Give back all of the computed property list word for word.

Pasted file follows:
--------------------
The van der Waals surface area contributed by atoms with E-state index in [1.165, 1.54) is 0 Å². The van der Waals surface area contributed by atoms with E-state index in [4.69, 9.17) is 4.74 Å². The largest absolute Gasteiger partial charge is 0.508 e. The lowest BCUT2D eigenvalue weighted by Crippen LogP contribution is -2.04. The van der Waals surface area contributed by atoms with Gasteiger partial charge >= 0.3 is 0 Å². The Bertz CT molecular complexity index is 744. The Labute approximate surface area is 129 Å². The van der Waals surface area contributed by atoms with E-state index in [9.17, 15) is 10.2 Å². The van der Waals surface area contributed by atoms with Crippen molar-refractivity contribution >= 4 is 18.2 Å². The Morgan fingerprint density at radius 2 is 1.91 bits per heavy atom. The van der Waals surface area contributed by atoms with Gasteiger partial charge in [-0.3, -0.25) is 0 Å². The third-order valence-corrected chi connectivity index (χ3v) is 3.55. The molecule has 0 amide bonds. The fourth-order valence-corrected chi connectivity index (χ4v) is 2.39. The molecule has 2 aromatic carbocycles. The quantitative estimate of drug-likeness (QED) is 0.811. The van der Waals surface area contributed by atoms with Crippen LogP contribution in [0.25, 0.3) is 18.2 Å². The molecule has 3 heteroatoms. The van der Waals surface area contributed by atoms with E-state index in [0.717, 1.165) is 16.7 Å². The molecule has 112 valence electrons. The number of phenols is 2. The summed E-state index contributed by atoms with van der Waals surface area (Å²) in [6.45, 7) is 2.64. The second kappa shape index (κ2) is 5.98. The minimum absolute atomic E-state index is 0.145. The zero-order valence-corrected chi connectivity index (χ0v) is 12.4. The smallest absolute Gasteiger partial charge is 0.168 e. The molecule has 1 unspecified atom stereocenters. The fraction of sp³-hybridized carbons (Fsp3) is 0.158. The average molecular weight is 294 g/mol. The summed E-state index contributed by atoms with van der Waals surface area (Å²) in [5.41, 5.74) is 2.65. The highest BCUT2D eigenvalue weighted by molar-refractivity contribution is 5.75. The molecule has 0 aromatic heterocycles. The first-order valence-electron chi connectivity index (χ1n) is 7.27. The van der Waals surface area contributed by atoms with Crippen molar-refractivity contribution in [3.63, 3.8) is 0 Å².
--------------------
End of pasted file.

The van der Waals surface area contributed by atoms with E-state index in [1.165, 1.54) is 0 Å². The van der Waals surface area contributed by atoms with E-state index in [4.69, 9.17) is 4.74 Å². The largest absolute Gasteiger partial charge is 0.508 e. The lowest BCUT2D eigenvalue weighted by Crippen LogP contribution is -2.04. The van der Waals surface area contributed by atoms with Gasteiger partial charge >= 0.3 is 0 Å². The Bertz CT molecular complexity index is 744. The Labute approximate surface area is 129 Å². The van der Waals surface area contributed by atoms with E-state index in [9.17, 15) is 10.2 Å². The van der Waals surface area contributed by atoms with Crippen molar-refractivity contribution >= 4 is 18.2 Å². The Morgan fingerprint density at radius 2 is 1.91 bits per heavy atom. The van der Waals surface area contributed by atoms with Gasteiger partial charge in [-0.3, -0.25) is 0 Å². The third-order valence-corrected chi connectivity index (χ3v) is 3.55. The molecule has 0 amide bonds. The fourth-order valence-corrected chi connectivity index (χ4v) is 2.39. The molecule has 2 aromatic carbocycles. The quantitative estimate of drug-likeness (QED) is 0.811. The van der Waals surface area contributed by atoms with Crippen LogP contribution in [0.25, 0.3) is 18.2 Å². The molecule has 3 heteroatoms. The van der Waals surface area contributed by atoms with E-state index in [0.717, 1.165) is 16.7 Å². The molecule has 112 valence electrons. The number of phenols is 2. The summed E-state index contributed by atoms with van der Waals surface area (Å²) in [6.45, 7) is 2.64. The second kappa shape index (κ2) is 5.98. The minimum absolute atomic E-state index is 0.145. The zero-order valence-corrected chi connectivity index (χ0v) is 12.4. The smallest absolute Gasteiger partial charge is 0.168 e. The molecule has 1 unspecified atom stereocenters. The fraction of sp³-hybridized carbons (Fsp3) is 0.158. The average molecular weight is 294 g/mol. The summed E-state index contributed by atoms with van der Waals surface area (Å²) in [5.41, 5.74) is 2.65. The highest BCUT2D eigenvalue weighted by molar-refractivity contribution is 5.75. The molecule has 0 aromatic heterocycles. The first-order valence-electron chi connectivity index (χ1n) is 7.27. The van der Waals surface area contributed by atoms with Crippen molar-refractivity contribution in [3.63, 3.8) is 0 Å².